Global curator Sam Loke reports from Los Angeles.

If you ran into Julie Rico on the street, you probably would not peg her as an artsy person, nor a successful gallery owner. The self-styled, Detroit-native might look like an ordinary person, but I soon warmed up to her vivacious personality within five minutes of talking to her. Her demeanor is matched by her passion for art, which are both firmly built on the painstaking path she took to get to where she is right now.

Julie at Desk1

“The first art pieces I sold were my husband’s (Jean Jacques Bastarache). We both met in Detroit while working on the assembly line for Ford Motor Company. He was a surrealist right from the beginning, and wanted to do the weirdest things ever.

People from Michigan were too afraid of it because it was too edgy for conservatives — no one really understood what it meant to be an artist. So we left, and came to Los Angeles. We met some artists and started a gallery here in downtown LA.

It was an underground, passionate undertaking that had nothing to do with art history or academia, but more so to do with energy and the community.”

Jean Bastarache "Submersion"

Jean Bastarache “Submersion”

Creating a community for artists and then to support them is never easy; even on the East Coast where art is driven by academia. (The top nine out of 15 colleges for fine art are on the East Coast.) But this did not stop her from trying in 2005 when she decided to throw an “LA Art Fest”.

The festival was about working with the community of artists throughout the Los Angeles area — this was all about bringing together the different cultural groups of artists she had met over the years to have a tour de force of art in the Arts District. The idea behind this was to have it every year as a way to galvanize the arts community into something greater; she hoped that it would help garner support from the wider community for the local artists.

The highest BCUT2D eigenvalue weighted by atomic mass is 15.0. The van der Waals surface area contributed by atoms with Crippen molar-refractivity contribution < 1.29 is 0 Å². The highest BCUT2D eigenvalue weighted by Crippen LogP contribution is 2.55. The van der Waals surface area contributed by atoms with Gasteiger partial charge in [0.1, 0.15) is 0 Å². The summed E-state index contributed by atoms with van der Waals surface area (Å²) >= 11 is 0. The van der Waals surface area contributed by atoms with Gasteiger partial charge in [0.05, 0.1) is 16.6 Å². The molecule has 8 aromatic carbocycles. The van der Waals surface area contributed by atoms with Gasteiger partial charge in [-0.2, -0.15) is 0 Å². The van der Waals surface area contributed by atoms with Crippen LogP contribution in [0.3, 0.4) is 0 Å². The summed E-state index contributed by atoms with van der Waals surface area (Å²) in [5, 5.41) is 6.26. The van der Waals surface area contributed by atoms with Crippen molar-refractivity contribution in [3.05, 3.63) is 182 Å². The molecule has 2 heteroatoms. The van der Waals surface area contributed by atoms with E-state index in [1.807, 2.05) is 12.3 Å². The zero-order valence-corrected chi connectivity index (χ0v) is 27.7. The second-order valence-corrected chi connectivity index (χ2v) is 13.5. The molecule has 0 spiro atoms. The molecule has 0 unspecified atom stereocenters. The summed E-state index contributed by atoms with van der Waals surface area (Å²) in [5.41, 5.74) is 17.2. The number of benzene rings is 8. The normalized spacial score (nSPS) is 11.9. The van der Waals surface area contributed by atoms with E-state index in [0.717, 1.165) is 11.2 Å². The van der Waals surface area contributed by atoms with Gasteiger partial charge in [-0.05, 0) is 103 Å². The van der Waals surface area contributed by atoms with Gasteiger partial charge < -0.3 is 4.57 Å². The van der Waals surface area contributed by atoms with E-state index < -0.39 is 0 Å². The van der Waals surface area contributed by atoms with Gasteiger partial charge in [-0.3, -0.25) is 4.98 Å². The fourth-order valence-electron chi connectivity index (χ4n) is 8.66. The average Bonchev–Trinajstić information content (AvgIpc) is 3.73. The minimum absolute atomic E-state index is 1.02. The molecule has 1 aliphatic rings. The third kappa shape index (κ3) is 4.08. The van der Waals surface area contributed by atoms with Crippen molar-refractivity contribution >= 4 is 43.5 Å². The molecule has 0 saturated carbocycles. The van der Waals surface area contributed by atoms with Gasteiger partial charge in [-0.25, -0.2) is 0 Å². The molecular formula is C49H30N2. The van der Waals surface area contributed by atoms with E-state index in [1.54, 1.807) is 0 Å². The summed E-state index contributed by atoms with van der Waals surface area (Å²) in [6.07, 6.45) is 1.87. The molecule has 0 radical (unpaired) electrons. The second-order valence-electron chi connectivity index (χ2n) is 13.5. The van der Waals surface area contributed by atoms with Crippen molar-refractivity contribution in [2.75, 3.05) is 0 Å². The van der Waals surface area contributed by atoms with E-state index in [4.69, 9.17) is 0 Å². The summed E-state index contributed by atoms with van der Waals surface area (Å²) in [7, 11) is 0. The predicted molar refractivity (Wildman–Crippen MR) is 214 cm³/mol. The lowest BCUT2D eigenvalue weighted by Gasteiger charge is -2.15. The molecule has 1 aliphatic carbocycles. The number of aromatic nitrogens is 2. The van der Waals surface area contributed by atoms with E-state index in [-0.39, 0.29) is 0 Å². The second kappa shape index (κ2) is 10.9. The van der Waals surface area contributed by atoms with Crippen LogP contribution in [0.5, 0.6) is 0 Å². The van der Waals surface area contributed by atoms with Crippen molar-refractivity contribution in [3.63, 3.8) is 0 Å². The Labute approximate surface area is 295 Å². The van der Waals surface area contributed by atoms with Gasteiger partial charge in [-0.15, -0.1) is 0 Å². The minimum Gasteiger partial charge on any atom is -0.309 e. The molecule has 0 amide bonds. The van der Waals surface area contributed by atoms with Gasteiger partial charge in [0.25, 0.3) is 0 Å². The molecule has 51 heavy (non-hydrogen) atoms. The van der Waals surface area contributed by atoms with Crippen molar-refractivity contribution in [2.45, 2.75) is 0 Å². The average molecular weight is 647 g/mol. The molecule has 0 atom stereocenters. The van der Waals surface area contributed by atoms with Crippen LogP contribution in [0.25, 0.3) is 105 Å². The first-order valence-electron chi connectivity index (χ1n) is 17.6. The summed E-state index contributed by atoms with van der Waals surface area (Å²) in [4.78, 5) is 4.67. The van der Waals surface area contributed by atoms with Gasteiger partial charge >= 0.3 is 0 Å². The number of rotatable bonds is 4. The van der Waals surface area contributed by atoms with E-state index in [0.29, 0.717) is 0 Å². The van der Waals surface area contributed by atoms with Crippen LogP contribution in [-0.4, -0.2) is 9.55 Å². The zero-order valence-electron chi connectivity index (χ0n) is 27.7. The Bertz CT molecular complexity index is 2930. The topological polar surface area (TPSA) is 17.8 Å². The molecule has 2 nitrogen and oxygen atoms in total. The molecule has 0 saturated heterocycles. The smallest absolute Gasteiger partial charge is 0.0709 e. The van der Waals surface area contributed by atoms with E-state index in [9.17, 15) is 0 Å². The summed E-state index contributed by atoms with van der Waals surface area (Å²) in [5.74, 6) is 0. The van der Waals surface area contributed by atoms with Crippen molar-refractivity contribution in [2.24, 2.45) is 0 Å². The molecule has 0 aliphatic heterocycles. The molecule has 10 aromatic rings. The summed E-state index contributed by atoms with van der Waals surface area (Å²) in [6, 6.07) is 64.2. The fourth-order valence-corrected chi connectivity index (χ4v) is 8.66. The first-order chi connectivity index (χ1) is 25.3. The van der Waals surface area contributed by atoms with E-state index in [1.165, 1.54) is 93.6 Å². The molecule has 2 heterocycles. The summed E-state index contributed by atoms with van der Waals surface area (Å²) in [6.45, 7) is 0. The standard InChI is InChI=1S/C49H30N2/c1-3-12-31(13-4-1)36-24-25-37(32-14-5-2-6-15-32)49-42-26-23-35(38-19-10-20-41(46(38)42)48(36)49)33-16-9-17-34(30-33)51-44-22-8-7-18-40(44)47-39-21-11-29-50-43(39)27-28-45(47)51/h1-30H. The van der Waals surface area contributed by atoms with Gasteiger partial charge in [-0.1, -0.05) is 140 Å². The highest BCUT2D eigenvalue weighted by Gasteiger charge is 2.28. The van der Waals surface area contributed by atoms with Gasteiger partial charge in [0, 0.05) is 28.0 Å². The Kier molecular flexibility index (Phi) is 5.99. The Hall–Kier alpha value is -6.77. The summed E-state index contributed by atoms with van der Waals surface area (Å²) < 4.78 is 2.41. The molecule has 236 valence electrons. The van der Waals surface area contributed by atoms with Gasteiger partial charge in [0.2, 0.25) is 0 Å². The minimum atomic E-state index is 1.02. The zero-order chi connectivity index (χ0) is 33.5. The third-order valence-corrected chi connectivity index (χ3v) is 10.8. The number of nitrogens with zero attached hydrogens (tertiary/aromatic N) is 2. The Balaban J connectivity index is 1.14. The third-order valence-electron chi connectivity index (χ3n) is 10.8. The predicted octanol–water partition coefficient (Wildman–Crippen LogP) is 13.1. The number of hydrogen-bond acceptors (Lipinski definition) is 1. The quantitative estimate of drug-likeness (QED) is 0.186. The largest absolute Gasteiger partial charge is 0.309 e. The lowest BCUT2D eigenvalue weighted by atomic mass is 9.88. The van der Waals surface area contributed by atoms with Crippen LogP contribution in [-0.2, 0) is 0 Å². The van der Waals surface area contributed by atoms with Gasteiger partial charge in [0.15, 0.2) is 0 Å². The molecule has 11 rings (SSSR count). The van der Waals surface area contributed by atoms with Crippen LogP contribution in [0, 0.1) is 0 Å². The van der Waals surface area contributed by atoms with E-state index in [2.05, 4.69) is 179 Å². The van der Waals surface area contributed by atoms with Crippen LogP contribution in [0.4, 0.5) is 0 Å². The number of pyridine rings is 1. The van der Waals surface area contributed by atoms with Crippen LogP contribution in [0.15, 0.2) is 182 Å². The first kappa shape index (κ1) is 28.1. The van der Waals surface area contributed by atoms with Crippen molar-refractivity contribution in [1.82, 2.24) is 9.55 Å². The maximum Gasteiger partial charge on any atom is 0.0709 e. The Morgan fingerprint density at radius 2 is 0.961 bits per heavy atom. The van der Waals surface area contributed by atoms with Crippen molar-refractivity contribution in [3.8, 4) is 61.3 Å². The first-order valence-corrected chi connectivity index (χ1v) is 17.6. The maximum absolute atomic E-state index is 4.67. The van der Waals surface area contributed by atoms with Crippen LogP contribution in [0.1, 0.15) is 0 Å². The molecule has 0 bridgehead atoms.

“It’s funny because I talked to this guy who had produced an art festival in conjunction with UCLA about 10 years ago. It actually cost them $1.5 million dollars, ten times more than what it cost for ours.

It’s crazy that when the political guys and the corporate guys get involved, it tends to ruin the whole community vibe. What you need is a spark from within the community, a community effort that is organic.”

The entire festival spanned a 3-by-3 block radius, with 10 art sculptures and different stages for live bands. True to her word, the festival had different cultures present – from the artist who sold their wares to the musicians on the different stages. Sadly, the arts fest did not last past its inaugural year.

But Julie learned a lot from that experience, and had words of advice to share for others who might want to start something of their own, wherever in the world they are. Yes, even in Singapore, whose grand efforts to create an arts hub have been fuelled by top-down efforts such as the creation of arts hub Gillman Barracks.

To future arts event organisers: Find people who don’t have an ego, or are willing to leave their ego at the door to focus on how to make things work.

“I had a really cool team of artists and scientists, and it was just people without any ego. Everyone came to the table without any ego and just did what they had to do. If you had to mow the lawn, you just have to do it no matter who you are.

I’ve been on a lot of committees and the worst thing that happens is that if people want to impose their ego on the committee. Everyone should have a voice and contribute. If you don’t let every single person contribute, no matter how small their voice may be, then your vision will crumble.”

To artists who want to work with businessmen, or businessmen who want to work with artists: Learn from each other, don’t block the other party out.

“An artist cannot just be an artist and not know about business, and a businessman cannot do business with an artist without understanding what the artist’s life is about. Neither one can have their heads in the sand.

This often happens though; businessmen don’t want to know about artists’ problems, and artists are stubborn and don’t want to learn about business.”

To anyone who wants to build up their arts community: Organize your community from the bottom up.

“It is really important to organize your community wherever you might live. If you just have a garage, or an apartment, just have a show in that location. It’s very important to create a space to view art, wherever it might be. Without that, people are hidden, art is hidden.

There are lots of times where an artist can’t be shown in a local museum, gallery – and this hurts artists because they can’t grow without receiving criticism and reviews. Without getting feedback, artists can’t grow and therefore the community can’t grow.

There has to be a synergy between the artist and the community; there has to be people in the community willing to put their neck out for the artists. Art isn’t a business, it’s about culture.”

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Julie Rico is a curator that is based in the Los Angeles region.

Her art gallery can be found here.